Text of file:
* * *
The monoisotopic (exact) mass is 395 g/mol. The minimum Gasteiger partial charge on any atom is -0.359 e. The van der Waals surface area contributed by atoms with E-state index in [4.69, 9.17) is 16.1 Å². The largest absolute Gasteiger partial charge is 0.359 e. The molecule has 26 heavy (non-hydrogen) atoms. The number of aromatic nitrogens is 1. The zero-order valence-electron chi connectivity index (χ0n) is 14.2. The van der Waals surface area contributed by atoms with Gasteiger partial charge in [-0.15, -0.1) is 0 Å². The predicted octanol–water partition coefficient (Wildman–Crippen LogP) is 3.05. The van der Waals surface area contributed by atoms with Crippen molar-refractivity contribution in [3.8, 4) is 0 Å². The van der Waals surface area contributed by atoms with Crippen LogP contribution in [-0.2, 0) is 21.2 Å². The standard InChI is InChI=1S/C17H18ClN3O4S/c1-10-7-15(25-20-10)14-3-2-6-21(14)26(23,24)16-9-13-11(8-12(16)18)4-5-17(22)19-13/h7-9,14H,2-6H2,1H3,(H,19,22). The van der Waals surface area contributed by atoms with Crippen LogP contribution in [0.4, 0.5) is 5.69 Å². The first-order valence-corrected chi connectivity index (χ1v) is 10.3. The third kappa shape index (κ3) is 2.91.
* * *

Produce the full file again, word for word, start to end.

The monoisotopic (exact) mass is 395 g/mol. The minimum Gasteiger partial charge on any atom is -0.359 e. The van der Waals surface area contributed by atoms with E-state index in [4.69, 9.17) is 16.1 Å². The largest absolute Gasteiger partial charge is 0.359 e. The molecule has 26 heavy (non-hydrogen) atoms. The number of aromatic nitrogens is 1. The zero-order valence-electron chi connectivity index (χ0n) is 14.2. The van der Waals surface area contributed by atoms with Gasteiger partial charge in [-0.15, -0.1) is 0 Å². The predicted octanol–water partition coefficient (Wildman–Crippen LogP) is 3.05. The van der Waals surface area contributed by atoms with Crippen molar-refractivity contribution in [3.8, 4) is 0 Å². The van der Waals surface area contributed by atoms with Crippen LogP contribution in [-0.2, 0) is 21.2 Å². The standard InChI is InChI=1S/C17H18ClN3O4S/c1-10-7-15(25-20-10)14-3-2-6-21(14)26(23,24)16-9-13-11(8-12(16)18)4-5-17(22)19-13/h7-9,14H,2-6H2,1H3,(H,19,22). The van der Waals surface area contributed by atoms with Crippen LogP contribution in [0.4, 0.5) is 5.69 Å². The first-order valence-corrected chi connectivity index (χ1v) is 10.3. The third kappa shape index (κ3) is 2.91.